Foods with a high ratio of hypoxanthine are considered to be a high risk for hyperuricemia which includes animal meats, fish meats, and some shrimps. A high intake of these foods is related to elevated serum uric acid concentrations and a higher risk of gout. Because liver and milt also contain a high amount of purines, heavy consumption of these foods is not recommended even if the purines are mainly adenine and guanine.
These high-purine foods can be substituted with low-purine items in your client's meal plan, such as dairy products, cereals, beans, vegetables, mushrooms, and soybean products. A low-purine diet can work along with medication to lower the levels of uric acid and the risk of recurring gout attacks. It can also manage pain, swelling, and inflammation of the joints.
To help support your clients with gout, That Clean Life has a ready-to-use Gout Program and Plant-Based Gout Program. These programs include a 7-day meal plan, itemized grocery list, recipes, a prep guide, and supporting evidence. The program is fully customizable based on your client’s energy needs and preferences.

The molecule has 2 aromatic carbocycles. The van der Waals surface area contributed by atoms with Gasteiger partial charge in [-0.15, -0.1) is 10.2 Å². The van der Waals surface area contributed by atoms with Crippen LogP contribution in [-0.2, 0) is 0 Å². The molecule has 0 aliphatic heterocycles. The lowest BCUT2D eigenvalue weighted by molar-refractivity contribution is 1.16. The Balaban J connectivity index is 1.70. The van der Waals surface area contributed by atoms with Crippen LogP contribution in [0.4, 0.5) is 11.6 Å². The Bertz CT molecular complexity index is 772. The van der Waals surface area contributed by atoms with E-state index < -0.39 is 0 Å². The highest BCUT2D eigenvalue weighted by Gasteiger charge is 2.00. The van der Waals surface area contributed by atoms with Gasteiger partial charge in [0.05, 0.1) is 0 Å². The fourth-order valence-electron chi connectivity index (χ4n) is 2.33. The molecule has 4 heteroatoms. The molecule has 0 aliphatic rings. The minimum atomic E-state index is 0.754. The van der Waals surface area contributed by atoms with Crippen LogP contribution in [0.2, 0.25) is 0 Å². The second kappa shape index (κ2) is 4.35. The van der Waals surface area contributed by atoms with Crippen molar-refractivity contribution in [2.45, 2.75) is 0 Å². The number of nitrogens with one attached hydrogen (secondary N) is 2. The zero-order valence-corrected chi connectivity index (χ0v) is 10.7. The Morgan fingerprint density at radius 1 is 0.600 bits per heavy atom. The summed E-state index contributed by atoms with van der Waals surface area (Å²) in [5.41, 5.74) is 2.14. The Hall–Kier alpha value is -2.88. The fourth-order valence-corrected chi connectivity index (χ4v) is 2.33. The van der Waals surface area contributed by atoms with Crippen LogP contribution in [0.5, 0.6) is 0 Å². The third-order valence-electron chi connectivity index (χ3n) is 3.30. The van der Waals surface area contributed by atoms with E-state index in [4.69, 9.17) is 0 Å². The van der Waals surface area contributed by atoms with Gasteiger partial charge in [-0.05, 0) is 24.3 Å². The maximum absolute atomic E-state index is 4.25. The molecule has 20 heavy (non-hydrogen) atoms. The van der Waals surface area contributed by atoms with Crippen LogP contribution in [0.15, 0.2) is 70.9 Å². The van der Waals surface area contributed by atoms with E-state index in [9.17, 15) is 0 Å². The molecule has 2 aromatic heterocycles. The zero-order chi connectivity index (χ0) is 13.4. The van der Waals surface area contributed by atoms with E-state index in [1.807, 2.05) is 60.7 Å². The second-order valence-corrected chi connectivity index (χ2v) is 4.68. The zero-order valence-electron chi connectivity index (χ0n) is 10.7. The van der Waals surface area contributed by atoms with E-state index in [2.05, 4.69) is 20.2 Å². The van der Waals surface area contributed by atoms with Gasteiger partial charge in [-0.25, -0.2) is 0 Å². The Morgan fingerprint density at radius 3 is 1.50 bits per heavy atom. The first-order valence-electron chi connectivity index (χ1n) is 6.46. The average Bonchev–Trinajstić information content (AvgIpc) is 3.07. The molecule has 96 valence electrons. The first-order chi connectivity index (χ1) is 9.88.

Some plant-based foods such as soy and other legumes have a higher purine-load however they have a low bioavailability of these purines and are less likely to increase uric acid levels during metabolism. In addition, many flavonoids found in legumes and other plant foods inhibit xanthine oxidase lowering the risk of gout attacks.
Other Key Nutrition Considerations for Gout
No Added Sugars
Fructose and sugar-sweetened beverages can increase the risk of gout and gout attacks, even though they’re not purine-rich. Acting through purine nucleotide degradation or de novo purine synthesis, high amounts of fructose can also lead to insulin resistance. This in turn decreases renal excretion of uric acid.